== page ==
California sits at the edge of the Pacific Plate and the North American Plate. The two plates are divided by the San Andreas Fault – a fault capable of producing massive earthquakes*, and numerous other, smaller fault lines riddle our region and occasionally cause smaller quakes.
But earthquakes are not something Germans are used to. Sitting within the Eurasian Plate, Germany is a tectonically calm region. It is no surprise that for the longest time, I haven’t been able to even tell whether what shook the house momentarily here in California was indeed an earthquake.
Over time, I’ve gotten better at this. Sunday morning we had an earthquake that briefly rattled and ended with a single jolt. In the past, my thoughts were either “what the hell was THAT?!” or “why on earth is there a military jet over our house, breaking the sound barrier?!” but today, I was proud to realize: “hey, this was an earthquake!” 😛
A jet airplane passing overhead is still a much better explanation than the one my late mother came up with in the evening of May 6th, 1976, when the Friuli earthquake in northern Italy struck – it was strong enough that it could be felt all the way to Munich, where we lived at the time.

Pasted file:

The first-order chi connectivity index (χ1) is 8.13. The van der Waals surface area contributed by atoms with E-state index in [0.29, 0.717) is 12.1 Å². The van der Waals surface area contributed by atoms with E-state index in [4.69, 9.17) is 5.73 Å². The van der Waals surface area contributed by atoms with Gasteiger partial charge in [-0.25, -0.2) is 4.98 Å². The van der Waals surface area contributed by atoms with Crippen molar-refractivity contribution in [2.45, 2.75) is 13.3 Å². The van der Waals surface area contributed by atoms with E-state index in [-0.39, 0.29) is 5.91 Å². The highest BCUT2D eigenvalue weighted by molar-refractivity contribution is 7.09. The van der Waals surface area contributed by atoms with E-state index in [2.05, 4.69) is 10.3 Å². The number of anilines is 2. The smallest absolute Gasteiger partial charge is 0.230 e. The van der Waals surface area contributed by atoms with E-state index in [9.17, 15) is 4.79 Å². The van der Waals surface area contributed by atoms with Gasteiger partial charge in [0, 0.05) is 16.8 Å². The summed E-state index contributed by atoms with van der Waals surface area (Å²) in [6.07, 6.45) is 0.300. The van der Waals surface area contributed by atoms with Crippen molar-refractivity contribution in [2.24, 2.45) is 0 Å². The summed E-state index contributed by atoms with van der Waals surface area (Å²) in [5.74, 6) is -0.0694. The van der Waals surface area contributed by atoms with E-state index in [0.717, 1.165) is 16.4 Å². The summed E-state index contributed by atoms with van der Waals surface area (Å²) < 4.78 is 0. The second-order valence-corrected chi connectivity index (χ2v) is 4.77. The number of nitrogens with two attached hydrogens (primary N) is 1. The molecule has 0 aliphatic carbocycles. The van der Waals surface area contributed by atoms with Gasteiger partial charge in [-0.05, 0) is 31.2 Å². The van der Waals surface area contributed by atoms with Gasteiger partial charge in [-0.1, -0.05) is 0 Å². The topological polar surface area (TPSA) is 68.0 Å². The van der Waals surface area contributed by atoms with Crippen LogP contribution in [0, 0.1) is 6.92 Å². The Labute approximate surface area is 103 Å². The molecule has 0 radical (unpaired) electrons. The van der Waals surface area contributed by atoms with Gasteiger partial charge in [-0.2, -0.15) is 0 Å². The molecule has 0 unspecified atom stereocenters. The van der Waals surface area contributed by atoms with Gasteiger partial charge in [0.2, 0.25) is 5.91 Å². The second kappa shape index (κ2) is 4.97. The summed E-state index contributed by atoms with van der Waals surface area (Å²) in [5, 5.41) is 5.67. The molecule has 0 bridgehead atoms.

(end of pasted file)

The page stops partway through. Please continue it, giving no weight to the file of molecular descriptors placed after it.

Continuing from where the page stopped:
It was 9 PM and as a kid I was asleep in bed already. My father had gone to the basement of the house to perform some maintenance on the central heating unit and down there he felt nothing, of course. My mother on the other hand was in the living room, watching TV, and the curtains swung back and forth once, “as if the entire house had taken a breath”, she told us the next day.
In that moment, as unfamiliar with the sensation of earthquakes as “we Germans” apparently are, she ran to the kitchen where the basement door of the house was, ripped it open and yelled down the staircase, to my father: “What the hell are you doing, the entire house is moving!”